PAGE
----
United Irishmen Rebellion ('98 Rising)

Thu, 05/24/1798 - Mon, 09/24/1798

The Society of United Irishmen, a republican revolutionary group much influenced by the American and French revolutions, was founded in 1791 and was the main force behind the rising movement against British rule in Ireland. The Society pursued democratic reforms and Catholic emancipation. A founding member, Wolfe Tone (exiled in America), travelled to France and sought an invasion of Ireland to support a rising. The fleet sailed with General Hoche's 14,000 strong invasion force but was defeated not by the Royal Navy, but by the Atlantic's storms off Bantry Bay in December 1796.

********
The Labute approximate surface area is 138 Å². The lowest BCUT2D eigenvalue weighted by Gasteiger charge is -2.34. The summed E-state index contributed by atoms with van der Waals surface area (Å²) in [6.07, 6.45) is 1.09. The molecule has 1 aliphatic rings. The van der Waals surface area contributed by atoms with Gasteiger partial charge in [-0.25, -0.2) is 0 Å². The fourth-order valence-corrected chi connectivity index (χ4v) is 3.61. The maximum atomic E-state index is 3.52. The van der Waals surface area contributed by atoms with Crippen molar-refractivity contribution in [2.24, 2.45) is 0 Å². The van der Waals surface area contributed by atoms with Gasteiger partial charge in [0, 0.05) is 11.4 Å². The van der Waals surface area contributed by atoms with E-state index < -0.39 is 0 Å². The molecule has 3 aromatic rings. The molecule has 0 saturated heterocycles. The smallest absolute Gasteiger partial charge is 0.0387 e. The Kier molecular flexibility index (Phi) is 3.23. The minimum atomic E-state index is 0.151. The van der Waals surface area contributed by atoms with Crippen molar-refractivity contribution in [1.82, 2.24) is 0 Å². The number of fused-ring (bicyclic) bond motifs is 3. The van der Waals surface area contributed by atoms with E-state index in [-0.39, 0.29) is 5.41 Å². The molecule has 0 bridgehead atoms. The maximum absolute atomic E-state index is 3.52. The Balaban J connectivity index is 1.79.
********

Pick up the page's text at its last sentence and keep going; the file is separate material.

The United Irishmen crossed the religious divisions as their members included Roman Catholics, Presbyterians, Methodists and other Protestant dissenters as well as some from the traditionally ruling Protestant Ascendancy. They were joined in a common cause by the Catholic 'Defenders' - an agrarian resistance movement - even though the government had succeeded in securing the Roman Catholic Church's opposition to rebellion. The rising began in May 1798 and spread across Ireland including to the north east where Presbyterian rebels led by Henry Joy McCracken rose in revolt, but were defeated at the Battle of Ballynahinch. The final defeat for the rebels was the Battle of Vinegar Hill on 21 June 1798.